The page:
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We now demonstrate the above results with a tree diagram.

Suppose a jar contains 3 red and 4 white marbles. If two marbles are drawn without replacement, find the following probabilities using a tree diagram.

  1. The probability that both marbles are white.
  2. The probability that the first marble is red and the second white.
  3. The probability that one marble is red and the other white.

Let R size 12{R} {} be the event that the marble drawn is red, and let W size 12{W} {} be the event that the marble drawn is white.

We draw the following tree diagram.

The tree diagram illustrates the different probability of drawing a red marble or a white marble.

Although the tree diagrams give us better insight into a problem, they are not practical for problems where more than two or three things are chosen. In such cases, we use the concept of combinations that we learned in [link] . This method is best suited for problems where the order in which the objects are chosen is not important, and the objects are chosen without replacement.

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Suppose a jar contains 3 red, 2 white, and 3 blue marbles. If three marbles are drawn without replacement, find the following probabilities.

  1. P Two red and one white size 12{P left ("Two red and one white" right )} {}
  2. P One of each color size 12{P left ("One of each color" right )} {}
  3. P None blue size 12{P left ("None blue" right )} {}
  4. P At least one blue size 12{P left ("At least one blue" right )} {}

Let us suppose the marbles are labeled as R 1 size 12{R rSub { size 8{1} } } {} , R 2 size 12{R rSub { size 8{2} } } {} , R 3 size 12{R rSub { size 8{3} } } {} , W 1 size 12{W rSub { size 8{1} } } {} , W 2 size 12{W rSub { size 8{2} } } {} , B 1 size 12{B rSub { size 8{1} } } {} , B 2 size 12{B rSub { size 8{2} } } {} , B 3 size 12{B rSub { size 8{3} } } {} .

  1. P Two red and one white size 12{P left ("Two red and one white" right )} {}

    We analyze the problem in the following manner.

    Since we are choosing 3 marbles from a total of 8, there are 8C3 = 56 size 12{8C3="56"} {} possible combinations. Of these 56 combinations, there are 3C2 × 2C1 = 6 size 12{3C2 times 2C1=6} {} combinations consisting of 2 red and one white. Therefore,

    P Two red and one white = 3C2 × 2C1 8C3 = 6 56 size 12{P left ("Two red and one white" right )= { {3C2 times 2C1} over {8C3} } = { {6} over {"56"} } } {} .

  2. P One of each color size 12{P left ("One of each color" right )} {}

    Again, there are 8C3 = 56 size 12{8C3="56"} {} possible combinations. Of these 56 combinations, there are 3C1 × 2C1 × 3C1 = 18 size 12{3C1 times 2C1 times 3C1="18"} {} combinations consisting of one red, one white, and one blue. Therefore,

    P One of each color = 3C1 × 2C1 × 3C1 8C3 = 18 56 size 12{P left ("One of each color" right )= { {3C1 times 2C1 times 3C1} over {8C3} } = { {"18"} over {"56"} } } {} .

  3. P None blue size 12{P left ("None blue" right )} {}

    There are 5 non-blue marbles, therefore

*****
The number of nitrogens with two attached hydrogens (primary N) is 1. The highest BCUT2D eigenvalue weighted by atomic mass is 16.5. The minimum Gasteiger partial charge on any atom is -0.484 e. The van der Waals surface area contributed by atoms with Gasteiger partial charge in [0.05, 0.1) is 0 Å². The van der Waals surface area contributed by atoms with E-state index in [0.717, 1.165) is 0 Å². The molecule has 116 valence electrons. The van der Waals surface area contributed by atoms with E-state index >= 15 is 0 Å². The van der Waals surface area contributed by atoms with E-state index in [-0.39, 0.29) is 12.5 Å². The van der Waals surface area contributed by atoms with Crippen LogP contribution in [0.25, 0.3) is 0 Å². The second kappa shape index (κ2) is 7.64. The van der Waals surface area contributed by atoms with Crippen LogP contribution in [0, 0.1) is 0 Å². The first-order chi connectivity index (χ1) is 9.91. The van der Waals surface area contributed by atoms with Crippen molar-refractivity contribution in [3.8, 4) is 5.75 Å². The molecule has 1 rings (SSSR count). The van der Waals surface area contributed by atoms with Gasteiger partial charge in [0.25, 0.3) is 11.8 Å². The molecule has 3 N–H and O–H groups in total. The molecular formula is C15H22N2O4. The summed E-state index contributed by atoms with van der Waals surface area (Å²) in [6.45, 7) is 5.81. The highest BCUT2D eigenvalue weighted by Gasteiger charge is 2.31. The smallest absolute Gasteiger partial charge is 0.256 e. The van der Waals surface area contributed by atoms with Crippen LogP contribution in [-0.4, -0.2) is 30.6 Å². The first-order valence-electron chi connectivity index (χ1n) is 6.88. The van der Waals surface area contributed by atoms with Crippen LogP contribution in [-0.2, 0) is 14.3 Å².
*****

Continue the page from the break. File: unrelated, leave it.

P None blue = 5C3 8C3 = 10 56 = 5 28 size 12{P left ("None blue" right )= { {5C3} over {8C3} } = { {"10"} over {"56"} } = { {5} over {"28"} } } {} .

  4. P At least one blue size 12{P left ("At least one blue" right )} {}

    By "at least one blue marble," we mean the following: one blue marble and two non-blue marbles, or two blue marbles and one non-blue marble, or all three blue marbles. So we have to find the sum of the probabilities of all three cases.

    P At least one blue = P one blue, two non-blue + P two blue, one non-blue + P three blue size 12{P left ("At least one blue" right )=P left ("one blue, two non-blue" right )+P left ("two blue, one non-blue" right )+P left ("three blue" right )} {}
    P At least one blue = 3C1 × 5C2 8C3 + 3C2 × 5C1 8C3 + 3C3 8C3 size 12{P left ("At least one blue" right )= { {3C1 times 5C2} over {8C3} } + { {3C2 times 5C1} over {8C3} } + { {3C3} over {8C3} } } {}

    P At least one blue = 30 / 56 + 15 / 56 + 1 / 56 = 46 / 56 = 23 / 28 size 12{P left ("At least one blue" right )="30"/"56"+"15"/"56"+1/"56"="46"/"56"="23"/"28"} {} .

    Alternately,

    we use the fact that P E = 1 P E c size 12{P left (E right )=1 - P left (E rSup { size 8{c} } right )} {} .

    If the event E = At least one blue size 12{E="At least one blue"} {} , then E c = None blue size 12{E rSup { size 8{c} } ="None blue"} {} .

    But from part c of this example, we have E c = 5 / 28 size 12{ left (E rSup { size 8{c} } right )=5/"28"} {}

    Therefore, P E = 1 5 / 28 = 23 / 28 size 12{P left (E right )=1 - 5/"28"="23"/"28"} {} .

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Five cards are drawn from a deck. Find the probability of obtaining two pairs, that is, two cards of one value, two of another value, and one other card.

Let us first do an easier problem–the probability of obtaining a pair of kings and queens.

Since there are four kings, and four queens in the deck, the probability of obtaining two kings, two queens and one other card is

P A pair of kings and queens = 4C2 × 4C2 × 44 C1 52 C5 size 12{P left ("A pair of kings and queens" right )= { {4C2 times 4C2 times "44"C1} over {"52"C5} } } {}

To find the probability of obtaining two pairs, we have to consider all possible pairs.

Since there are altogether 13 values, that is, aces, deuces, and so on, there are 13 C2 size 12{"13"C2} {} different combinations of pairs.

P Two pairs = 13 C2 4C2 × 4C2 × 44 C1 52 C5 = . 04754 size 12{P left ("Two pairs" right )="13"C2 cdot { {4C2 times 4C2 times "44"C1} over {"52"C5} } = "." "04754"} {}
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Source:  OpenStax, Applied finite mathematics. OpenStax CNX. Jul 16, 2011 Download for free at http://cnx.org/content/col10613/1.5
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